Lloyd Llewellyn #1


Comic book, 1986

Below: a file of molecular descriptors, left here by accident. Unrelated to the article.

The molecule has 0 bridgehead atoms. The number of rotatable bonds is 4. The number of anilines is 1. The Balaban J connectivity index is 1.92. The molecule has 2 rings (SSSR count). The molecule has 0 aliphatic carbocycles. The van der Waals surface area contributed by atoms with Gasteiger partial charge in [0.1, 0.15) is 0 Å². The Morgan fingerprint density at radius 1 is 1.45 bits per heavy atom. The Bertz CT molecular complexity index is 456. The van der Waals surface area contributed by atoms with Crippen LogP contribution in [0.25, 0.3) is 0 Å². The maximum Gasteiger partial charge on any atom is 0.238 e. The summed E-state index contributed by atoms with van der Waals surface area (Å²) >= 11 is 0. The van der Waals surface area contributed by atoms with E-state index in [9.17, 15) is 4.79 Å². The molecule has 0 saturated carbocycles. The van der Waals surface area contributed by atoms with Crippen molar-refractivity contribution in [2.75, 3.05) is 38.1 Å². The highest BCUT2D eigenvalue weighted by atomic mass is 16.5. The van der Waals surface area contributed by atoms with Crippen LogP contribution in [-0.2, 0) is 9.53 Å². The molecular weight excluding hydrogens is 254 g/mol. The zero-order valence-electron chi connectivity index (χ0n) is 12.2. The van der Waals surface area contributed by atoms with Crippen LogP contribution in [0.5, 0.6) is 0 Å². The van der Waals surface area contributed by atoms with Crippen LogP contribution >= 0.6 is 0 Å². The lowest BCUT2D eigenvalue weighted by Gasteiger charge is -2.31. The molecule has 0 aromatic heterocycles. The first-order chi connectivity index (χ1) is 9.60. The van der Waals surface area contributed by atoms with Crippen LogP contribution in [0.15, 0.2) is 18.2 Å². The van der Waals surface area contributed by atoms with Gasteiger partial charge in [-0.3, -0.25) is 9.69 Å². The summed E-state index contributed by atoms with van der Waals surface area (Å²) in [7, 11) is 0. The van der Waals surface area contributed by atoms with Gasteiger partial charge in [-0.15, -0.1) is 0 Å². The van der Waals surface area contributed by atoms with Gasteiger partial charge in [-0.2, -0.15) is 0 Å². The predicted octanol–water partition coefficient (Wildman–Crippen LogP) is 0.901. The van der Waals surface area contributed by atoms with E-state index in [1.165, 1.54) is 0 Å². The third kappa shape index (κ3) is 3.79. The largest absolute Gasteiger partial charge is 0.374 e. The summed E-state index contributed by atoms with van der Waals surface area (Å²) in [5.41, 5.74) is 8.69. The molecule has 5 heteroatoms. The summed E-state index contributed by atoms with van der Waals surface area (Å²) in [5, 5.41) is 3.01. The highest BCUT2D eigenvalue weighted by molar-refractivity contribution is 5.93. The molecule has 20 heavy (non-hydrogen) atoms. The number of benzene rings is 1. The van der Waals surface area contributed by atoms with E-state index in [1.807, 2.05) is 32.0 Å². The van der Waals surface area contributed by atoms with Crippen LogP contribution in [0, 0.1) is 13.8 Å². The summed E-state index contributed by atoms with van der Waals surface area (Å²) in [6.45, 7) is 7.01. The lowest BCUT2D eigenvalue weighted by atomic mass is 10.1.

It’s difficult to view early work by a great artist outside the shadow of their later, more substantial achievements (if that’s the trajectory their career in fact took). This is the case with Lloyd Llewellyn #1, the debut solo book of the great Dan Clowes. The work stands on its own, with style and personality to spare, but what it has in those areas in volume it lacks in density, clipping much of that personality from a certain irony-tinted nostalgia for 50’s swank and masculinity. It’s an area of interest that comics doesn’t support any more. (I can think of a number of artists that paint with a similar broad, lively brush who stopped releasing work a number if years ago, although Steve Mannion recently seems to have found a new way to funnel interest for it via Kickstarter.) This could be due to a shift in the interests of comics readers, a shrunken industry no longer being able to support work this insubstantial, both, or something else. So it’s a good thing Clowes made the shift in his work he did- he went from this, to having his characters be into this, to this being only one of a variety of hues that color his work- because he saved his career, and helped shape the industry, by doing it.